So Friday was International Women’s Day. Hurrah for women. Amen to that. But there was much debate both in my workplace and amongst friends on Facebook about whether this was a) a necessary day and b) something to celebrate. The general argument made by those anti the day was this: we should be at a place by now that we don’t need to single women out for attention. We should no longer be considered a ‘minority’ who are in need of protection against ‘discrimination’, and basically EVERY day is both International Women’s Day and International Men’s Day. The counter argument is that there is still evidence that women aren’t nearly equally represented in the workplace and at high levels of authority – both corporate and political – and we need a day to raise awareness of the issues faced by women around the world. And where do I stand on all this? Well, I am conflicted.
My employer recieved an award from the United Nations on Thursday, recognising the efforts it had gone to in ensuring equal representation of women within the organisation, and especially at the most senior level, where there is a 50/50 split on our leadership team. A good thing, right? And surely I, someone who thinks the United Nations is the duck’s nuts, would be over the moon about this. But instead I was just a bit ‘meh’. Not because I think our organisation discriminates against women and doesn’t deserve the award – I give the bank big ups for their flexible working policies which allow more working mothers (or people like me who have other interests outside of work) to keep working and developing their career while also focusing on other things. So that’s great. But I think the ‘meh’ stemmed from the potential assertion that women were being given roles over men in order to ‘meet the quota’, and maybe, in this day and age, we should be judged on merit alone – and want to be judged on merit alone. We don’t want to get roles ‘just because’ we are women. We want to get them because we have earned them and deserve them and are the BEST PERSON FOR THE JOB.
In both the political and corporate environments I have worked in over the last 12 years or so, I have never felt like gender has been in issue in how I have been hired, promoted, dealt with or anything else. And I have never really heard of people I know complaining about that either. The one thing you do hear about is concerns about the overall statistics, especially when it comes to senior management. There is concern about the ‘old boy’s club’ and discrimination against women on the basis that they might run off and have a kid – so their commitment to the organisation isn’t as solid as a man’s. Sure, you hear about these things, but do you ever see any evidence of it? I know I haven’t, but maybe I have led a sheltered and ostrich like existence.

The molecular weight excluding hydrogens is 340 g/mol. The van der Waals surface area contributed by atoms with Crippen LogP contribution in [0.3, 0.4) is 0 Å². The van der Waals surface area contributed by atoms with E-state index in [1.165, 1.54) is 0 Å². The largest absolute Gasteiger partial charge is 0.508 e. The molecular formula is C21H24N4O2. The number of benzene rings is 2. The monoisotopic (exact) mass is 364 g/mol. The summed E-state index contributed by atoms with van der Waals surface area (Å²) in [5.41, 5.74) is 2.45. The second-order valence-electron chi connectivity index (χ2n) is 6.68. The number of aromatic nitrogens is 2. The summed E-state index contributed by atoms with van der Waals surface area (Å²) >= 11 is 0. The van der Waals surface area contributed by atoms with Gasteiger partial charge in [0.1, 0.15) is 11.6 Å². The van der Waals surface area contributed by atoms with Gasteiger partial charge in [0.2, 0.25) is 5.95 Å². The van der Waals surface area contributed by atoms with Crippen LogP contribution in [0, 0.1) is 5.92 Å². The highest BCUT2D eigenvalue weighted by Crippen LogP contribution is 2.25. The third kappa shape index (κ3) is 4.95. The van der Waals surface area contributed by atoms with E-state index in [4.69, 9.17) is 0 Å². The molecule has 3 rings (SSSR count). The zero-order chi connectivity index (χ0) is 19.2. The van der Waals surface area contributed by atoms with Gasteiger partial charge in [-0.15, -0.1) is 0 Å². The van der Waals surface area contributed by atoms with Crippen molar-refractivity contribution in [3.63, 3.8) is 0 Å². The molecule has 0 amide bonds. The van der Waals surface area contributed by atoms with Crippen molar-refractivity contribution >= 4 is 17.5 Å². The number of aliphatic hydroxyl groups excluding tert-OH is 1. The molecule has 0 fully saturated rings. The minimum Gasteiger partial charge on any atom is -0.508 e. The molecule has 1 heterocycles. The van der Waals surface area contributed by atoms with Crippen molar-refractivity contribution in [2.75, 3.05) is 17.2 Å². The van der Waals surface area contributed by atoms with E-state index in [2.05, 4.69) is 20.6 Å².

And, at the end of the day, the kid factor does have to be considered as part of the reason for the stats skewing like they do. Until men evolve enough to give birth and breast feed, women will generally be the main caregivers and have to take time off work – whether it be for six months or five years. And having done so, many may decide that their job as a mum is more important than their ‘career’, so choose to become a stay at home mum, or have a scaled down job or just choose not to race up the corporate ladder so fast. Regardless of what route they choose, it will mean there are fewer women who are racing up that corporate ladder, and therefore fewer at senior management level. And if we get into the habit of sifting through a smaller pile of women who maybe aren’t as qualified or have quite the skills required for the job JUST so we can promote them and skite about our ‘diversity programme’ then that isn’t a good result either (in fact it reminds me a little of the Mitt Romney ‘binders full of women’ controversy, which is a little disturbing!).
What I think is the really important thing, and I blogged about it previously here, is that there are really good female role models for young girls. And, at the end of the day, what better role model is there than a mum like my sister in law who manages to balance having three kids and a part time quite senior legal job? Her girls will grow up knowing their mum in both capacities – and benefiting from the knowledge and wisdom that both roles give her. And that is pretty damn awesome. So, do we need an International Women’s Day? Well, I think there are still areas – and entertainment (especially Hollywood) is definitely the main one – where female representation is woefully low, and has a direct impact on what young girls think they are capable of. I also know New Zealand is ahead of the game in many respects – having been the first country to give women the vote and followed that up with having females as heads of most of our executive arms of government all at the same time. That isn’t the case in other countries, especially developing ones. So, International Women’s Day – for the world – is still a worthwhile thing. And at the end of the day, if it means I get free cake, it can NEVER be a bad thing 😉